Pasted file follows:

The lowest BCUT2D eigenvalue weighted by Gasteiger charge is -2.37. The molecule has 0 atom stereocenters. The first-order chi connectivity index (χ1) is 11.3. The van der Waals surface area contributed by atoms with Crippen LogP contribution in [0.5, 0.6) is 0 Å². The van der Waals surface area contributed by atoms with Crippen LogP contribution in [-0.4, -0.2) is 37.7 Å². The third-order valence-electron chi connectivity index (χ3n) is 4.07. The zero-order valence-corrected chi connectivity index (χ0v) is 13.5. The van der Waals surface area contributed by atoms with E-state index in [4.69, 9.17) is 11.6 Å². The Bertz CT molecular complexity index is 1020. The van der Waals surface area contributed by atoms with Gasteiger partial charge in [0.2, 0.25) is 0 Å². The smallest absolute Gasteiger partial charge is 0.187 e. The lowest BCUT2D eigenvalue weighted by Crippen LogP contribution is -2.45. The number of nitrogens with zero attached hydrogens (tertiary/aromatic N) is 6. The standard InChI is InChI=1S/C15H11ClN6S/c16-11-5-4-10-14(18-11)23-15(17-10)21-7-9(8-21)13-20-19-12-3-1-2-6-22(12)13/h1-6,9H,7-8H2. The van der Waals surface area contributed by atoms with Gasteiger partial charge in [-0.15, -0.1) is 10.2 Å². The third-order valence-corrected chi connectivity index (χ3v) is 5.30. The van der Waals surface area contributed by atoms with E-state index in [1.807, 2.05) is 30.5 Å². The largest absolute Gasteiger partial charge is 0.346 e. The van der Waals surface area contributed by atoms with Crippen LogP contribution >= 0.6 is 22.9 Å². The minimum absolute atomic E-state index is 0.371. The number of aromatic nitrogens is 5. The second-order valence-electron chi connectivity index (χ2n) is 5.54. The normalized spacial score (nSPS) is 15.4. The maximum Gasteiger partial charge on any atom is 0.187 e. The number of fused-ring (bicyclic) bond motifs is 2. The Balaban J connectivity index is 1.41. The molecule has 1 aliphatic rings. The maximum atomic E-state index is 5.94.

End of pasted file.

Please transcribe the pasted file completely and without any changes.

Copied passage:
The lowest BCUT2D eigenvalue weighted by Gasteiger charge is -2.37. The molecule has 0 atom stereocenters. The first-order chi connectivity index (χ1) is 11.3. The van der Waals surface area contributed by atoms with Crippen LogP contribution in [0.5, 0.6) is 0 Å². The van der Waals surface area contributed by atoms with Crippen LogP contribution in [-0.4, -0.2) is 37.7 Å². The third-order valence-electron chi connectivity index (χ3n) is 4.07. The zero-order valence-corrected chi connectivity index (χ0v) is 13.5. The van der Waals surface area contributed by atoms with E-state index in [4.69, 9.17) is 11.6 Å². The Bertz CT molecular complexity index is 1020. The van der Waals surface area contributed by atoms with Gasteiger partial charge in [0.2, 0.25) is 0 Å². The smallest absolute Gasteiger partial charge is 0.187 e. The lowest BCUT2D eigenvalue weighted by Crippen LogP contribution is -2.45. The number of nitrogens with zero attached hydrogens (tertiary/aromatic N) is 6. The standard InChI is InChI=1S/C15H11ClN6S/c16-11-5-4-10-14(18-11)23-15(17-10)21-7-9(8-21)13-20-19-12-3-1-2-6-22(12)13/h1-6,9H,7-8H2. The van der Waals surface area contributed by atoms with Gasteiger partial charge in [-0.15, -0.1) is 10.2 Å². The third-order valence-corrected chi connectivity index (χ3v) is 5.30. The van der Waals surface area contributed by atoms with E-state index in [1.807, 2.05) is 30.5 Å². The largest absolute Gasteiger partial charge is 0.346 e. The van der Waals surface area contributed by atoms with Crippen LogP contribution >= 0.6 is 22.9 Å². The minimum absolute atomic E-state index is 0.371. The number of aromatic nitrogens is 5. The second-order valence-electron chi connectivity index (χ2n) is 5.54. The normalized spacial score (nSPS) is 15.4. The maximum Gasteiger partial charge on any atom is 0.187 e. The number of fused-ring (bicyclic) bond motifs is 2. The Balaban J connectivity index is 1.41. The molecule has 1 aliphatic rings. The maximum atomic E-state index is 5.94.